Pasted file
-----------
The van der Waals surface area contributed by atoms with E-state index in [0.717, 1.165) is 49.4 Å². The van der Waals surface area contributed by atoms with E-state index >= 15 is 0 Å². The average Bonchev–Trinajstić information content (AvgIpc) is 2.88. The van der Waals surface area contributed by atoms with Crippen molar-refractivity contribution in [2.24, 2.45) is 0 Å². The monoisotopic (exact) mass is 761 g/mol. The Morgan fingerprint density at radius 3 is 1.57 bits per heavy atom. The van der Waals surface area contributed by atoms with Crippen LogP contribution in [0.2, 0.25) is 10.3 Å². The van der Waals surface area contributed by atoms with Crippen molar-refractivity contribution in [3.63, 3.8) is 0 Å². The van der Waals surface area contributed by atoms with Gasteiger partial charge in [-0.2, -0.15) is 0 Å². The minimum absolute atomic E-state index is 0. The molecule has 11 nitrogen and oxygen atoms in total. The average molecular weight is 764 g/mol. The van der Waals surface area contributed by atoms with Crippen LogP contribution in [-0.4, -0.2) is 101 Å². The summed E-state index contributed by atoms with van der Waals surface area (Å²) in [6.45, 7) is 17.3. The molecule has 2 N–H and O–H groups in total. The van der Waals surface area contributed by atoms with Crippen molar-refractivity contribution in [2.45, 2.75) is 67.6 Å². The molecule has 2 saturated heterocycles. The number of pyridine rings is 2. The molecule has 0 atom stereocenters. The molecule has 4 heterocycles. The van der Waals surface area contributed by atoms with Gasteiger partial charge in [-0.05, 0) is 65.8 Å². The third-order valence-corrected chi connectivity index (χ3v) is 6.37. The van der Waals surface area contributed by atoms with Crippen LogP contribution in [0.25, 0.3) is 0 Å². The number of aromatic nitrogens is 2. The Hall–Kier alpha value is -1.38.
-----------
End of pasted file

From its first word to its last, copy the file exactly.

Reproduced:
The van der Waals surface area contributed by atoms with E-state index in [0.717, 1.165) is 49.4 Å². The van der Waals surface area contributed by atoms with E-state index >= 15 is 0 Å². The average Bonchev–Trinajstić information content (AvgIpc) is 2.88. The van der Waals surface area contributed by atoms with Crippen molar-refractivity contribution in [2.24, 2.45) is 0 Å². The monoisotopic (exact) mass is 761 g/mol. The Morgan fingerprint density at radius 3 is 1.57 bits per heavy atom. The van der Waals surface area contributed by atoms with Crippen LogP contribution in [0.2, 0.25) is 10.3 Å². The van der Waals surface area contributed by atoms with Crippen molar-refractivity contribution in [3.63, 3.8) is 0 Å². The van der Waals surface area contributed by atoms with Gasteiger partial charge in [-0.2, -0.15) is 0 Å². The minimum absolute atomic E-state index is 0. The molecule has 11 nitrogen and oxygen atoms in total. The average molecular weight is 764 g/mol. The van der Waals surface area contributed by atoms with Crippen LogP contribution in [-0.4, -0.2) is 101 Å². The summed E-state index contributed by atoms with van der Waals surface area (Å²) in [6.45, 7) is 17.3. The molecule has 2 N–H and O–H groups in total. The van der Waals surface area contributed by atoms with Crippen molar-refractivity contribution in [2.45, 2.75) is 67.6 Å². The molecule has 2 saturated heterocycles. The number of pyridine rings is 2. The molecule has 0 atom stereocenters. The molecule has 4 heterocycles. The van der Waals surface area contributed by atoms with Gasteiger partial charge in [-0.05, 0) is 65.8 Å². The third-order valence-corrected chi connectivity index (χ3v) is 6.37. The van der Waals surface area contributed by atoms with Crippen LogP contribution in [0.25, 0.3) is 0 Å². The number of aromatic nitrogens is 2. The Hall–Kier alpha value is -1.38.